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Oly 60 mm macro /GX8

Discussion in 'Native Lenses' started by afg08, Oct 3, 2016.

  1. afg08

    afg08 Mu-43 Regular

    33
    Nov 26, 2015
    I've wanted to try macro photography for some time and when I saw a nice deal recently on the Olympus 60 mm macro lens, I bought it. The only body I have is the GX8. I tried some stills using a tripod which seemed okay. Yesterday, I tried some bees with generally poor results. Hand held attempts were blurry. The bees moved too much for a tripod but I managed to get a few ok ones with a monopod. I need to do better and I know this is going to take a lot of practice. Is the GX 8 going to work okay if I use either a monopod or tripod? Is a camera with better stabilization going to be a better choice? I'm not looking to buy a different camera though and I wonder if I should have started this learning curve with the Panasonic 42.5 which seems to produce nice close ups. I have a return period on the Olympus lens but need to decide soon. Thanks
     
  2. Speedliner

    Speedliner Mu-43 All-Pro

    Mar 2, 2015
    Southern NJ, USA
    Rob
    I can't know if you're challenge would be solved by better IS. Macro is a focusing challenge, especially when hand holding and/or trying to photograph moving objects. The narrow DOF of macro shots makes it a special challenge.

    Camera isn't the issue. Lens isn't likely either. Practice, practice, practice.

    Try MF and moving the camera, snapped by when focus looks good. Use peaking. Don't be too hard on yourself. It's a challenge for all of us.
     
  3. yendikeno

    yendikeno Mu-43 Regular

    128
    Sep 5, 2015
    What Speedliner said. Just came back in from trying to get a good shot of a nicely colored spider (E-M1 w/60mm macro), and experienced the same thing. My landholding ability with macro isn't great,so used a monopod which did help a little. Like said, practice,practice, practice.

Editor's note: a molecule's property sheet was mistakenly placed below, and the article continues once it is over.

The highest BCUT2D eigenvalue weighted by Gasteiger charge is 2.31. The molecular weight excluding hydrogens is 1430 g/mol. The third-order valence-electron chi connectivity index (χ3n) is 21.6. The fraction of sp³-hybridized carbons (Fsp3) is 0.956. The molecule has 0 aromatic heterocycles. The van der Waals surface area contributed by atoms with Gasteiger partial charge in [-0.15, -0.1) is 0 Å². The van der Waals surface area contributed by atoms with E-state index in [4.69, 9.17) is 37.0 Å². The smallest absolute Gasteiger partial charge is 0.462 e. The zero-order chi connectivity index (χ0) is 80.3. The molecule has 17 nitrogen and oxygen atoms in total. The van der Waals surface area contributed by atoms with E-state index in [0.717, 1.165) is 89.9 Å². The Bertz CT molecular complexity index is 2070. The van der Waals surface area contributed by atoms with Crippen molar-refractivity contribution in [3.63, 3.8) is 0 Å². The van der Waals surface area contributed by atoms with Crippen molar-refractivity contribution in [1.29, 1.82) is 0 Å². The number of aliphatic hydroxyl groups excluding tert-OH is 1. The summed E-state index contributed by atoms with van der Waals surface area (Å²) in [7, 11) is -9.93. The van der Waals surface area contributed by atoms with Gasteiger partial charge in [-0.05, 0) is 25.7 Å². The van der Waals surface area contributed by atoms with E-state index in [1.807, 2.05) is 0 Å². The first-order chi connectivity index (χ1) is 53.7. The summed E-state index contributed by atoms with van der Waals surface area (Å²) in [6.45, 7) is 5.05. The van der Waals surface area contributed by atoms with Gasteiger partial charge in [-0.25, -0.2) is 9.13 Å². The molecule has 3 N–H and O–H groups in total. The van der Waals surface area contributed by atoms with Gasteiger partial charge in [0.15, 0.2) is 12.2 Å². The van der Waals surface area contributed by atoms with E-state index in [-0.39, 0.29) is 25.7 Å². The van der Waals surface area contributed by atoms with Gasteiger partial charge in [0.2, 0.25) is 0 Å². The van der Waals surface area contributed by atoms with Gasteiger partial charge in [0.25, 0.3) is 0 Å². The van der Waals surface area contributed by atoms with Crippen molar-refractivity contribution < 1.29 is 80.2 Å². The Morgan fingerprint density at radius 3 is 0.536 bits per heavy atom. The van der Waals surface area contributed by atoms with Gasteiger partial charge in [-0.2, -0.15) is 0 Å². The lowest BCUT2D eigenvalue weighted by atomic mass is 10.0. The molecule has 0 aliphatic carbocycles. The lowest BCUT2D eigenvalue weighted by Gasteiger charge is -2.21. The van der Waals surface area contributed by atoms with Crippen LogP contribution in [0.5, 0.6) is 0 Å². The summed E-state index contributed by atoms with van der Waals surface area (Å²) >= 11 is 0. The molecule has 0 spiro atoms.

4. rmcnelly

    rmcnelly Mu-43 All-Pro

    Aug 21, 2015
    Portsmouth, VA
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  5. rmcnelly

    rmcnelly Mu-43 All-Pro

    Aug 21, 2015
    Portsmouth, VA
  6. Drdave944

    Drdave944 Mu-43 Top Veteran

    696
    Feb 2, 2012
    Macro is not for moving objects. You could get lucky with insects if they will just sit still. Manual focus is the best way to get what you want and Gx-8 is very easy to set for manual,as it has a dedicated switch.
     
  7. rmcnelly

    rmcnelly Mu-43 All-Pro

    Aug 21, 2015
    Portsmouth, VA
    The flash can freeze the bees.
     
  8. rmcnelly

    rmcnelly Mu-43 All-Pro

    Aug 21, 2015
    Portsmouth, VA
  9. rmcnelly

    rmcnelly Mu-43 All-Pro

    Aug 21, 2015
    Portsmouth, VA
    Here is an example of how the flash can freeze motion (shot at 1/250 second). The Hummingbird moth was hovering in front of the flower (like a hummingbird) and constantly in motion:

    Showcase - Olympus 60mm f/2.8 Macro
     
  10. afg08

    afg08 Mu-43 Regular

    33
    Nov 26, 2015
    Thanks for all the great information. I am going to stick with it and will likely be ordering the ring flash. I am about as ignorant of flashes as I am about macro so lots to learn. Bugs are what interest me but here in Wisconsin they have about disappeared for a few months. Gives me a chance to work on non moving subjects.
     
  11. CyVan

    CyVan Mu-43 Veteran

    320
    Mar 9, 2016
    Jamaica